U.S. and NATO allies plan to spend $11.6 billion this year for Afghan security
Images from the Afghan war: Week of Dec. 28
Continued photo coverage from the front lines of the U.S., Afghan and NATO military effort in Afghanistan. By Joshua Partlow
Washington Post Foreign Service, Wednesday, January 5, 2011
[USA pays ~ $3 billion, 22% per year share of NATO Operations. USA paying about double Germany, UK, or France.]
KABUL - The United States and its NATO allies plan to spend $11.6 billion this year building Afghanistan's security forces, the largest yearly sum to date, as pressure mounts to shift responsibility for fighting the Taliban from the U.S.-led force toward local troops.
The new funding pushes the total for 2010 and 2011 to nearly $20 billion, as much as in the seven previous years combined, said Lt. Gen. William B. Caldwell, the commander of NATO's training mission in Afghanistan. Funds already spent have purchased, among other things, 24,000 Ford Rangers, 108,000 9mm pistols, 74,000 handheld radios, 44 helicopters and four bomb-sniffing robots.
"It's an enormous undertaking that we do," Caldwell said.
NATO Defence Budgets - NATOWatch, 2012
The current and future fiscal environments demand a smarter approach to defence budgeting and procurement in the Alliance. The debate in NATO has been too narrowly focused on burden sharing with accusations that Europe spends too little on defence. But the United States spends seven times as much on military force as on international affairs and homeland security combined, and its military budget accounts for around 45% of the global total. The United States needs to spend less on defence while some European states may need to raise their spending or allocate their existing defence budgets more wisely. It is time to consider whether NATO really needs military operations that cost double what the rest of the world spends on its various military functions. This is a summary list of all the content in the site categorised within the Defence Budgets policy area.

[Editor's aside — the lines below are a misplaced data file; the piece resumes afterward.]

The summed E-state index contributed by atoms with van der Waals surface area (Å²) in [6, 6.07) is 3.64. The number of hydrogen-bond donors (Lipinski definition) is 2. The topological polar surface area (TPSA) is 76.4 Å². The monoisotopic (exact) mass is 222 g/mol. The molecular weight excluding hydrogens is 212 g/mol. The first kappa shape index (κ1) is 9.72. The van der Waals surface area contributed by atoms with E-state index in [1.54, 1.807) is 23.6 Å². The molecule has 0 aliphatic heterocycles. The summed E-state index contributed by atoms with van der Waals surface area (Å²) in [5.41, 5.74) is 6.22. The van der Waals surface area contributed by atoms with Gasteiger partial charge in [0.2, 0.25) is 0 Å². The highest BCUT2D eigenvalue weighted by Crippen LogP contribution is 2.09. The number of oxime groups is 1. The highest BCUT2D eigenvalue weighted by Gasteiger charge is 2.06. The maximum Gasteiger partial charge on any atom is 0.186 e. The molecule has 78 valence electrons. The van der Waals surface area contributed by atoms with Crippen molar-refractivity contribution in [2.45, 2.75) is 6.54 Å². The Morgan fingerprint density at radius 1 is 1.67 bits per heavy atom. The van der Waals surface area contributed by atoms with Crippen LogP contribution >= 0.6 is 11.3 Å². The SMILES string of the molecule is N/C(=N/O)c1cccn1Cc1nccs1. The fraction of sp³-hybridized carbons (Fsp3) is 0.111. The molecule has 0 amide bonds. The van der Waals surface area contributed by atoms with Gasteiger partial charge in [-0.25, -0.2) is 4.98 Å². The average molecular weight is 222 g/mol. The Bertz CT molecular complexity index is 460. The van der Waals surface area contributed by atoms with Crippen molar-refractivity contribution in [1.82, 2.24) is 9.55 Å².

Why does the US spend so much on gas in Afghanistan w/o bother to account for it? Is is just round off error? A trifle?
What about the rest of the $3 billion or so? Un-accountable? What is the cost/benefit to add proper accounting practice?
Disclaimer: Mark Twain (1835-1910-To be continued) is unlicensed. His river pilot's license went delinquent in 1862. Caution advised. Daily Paul ☑
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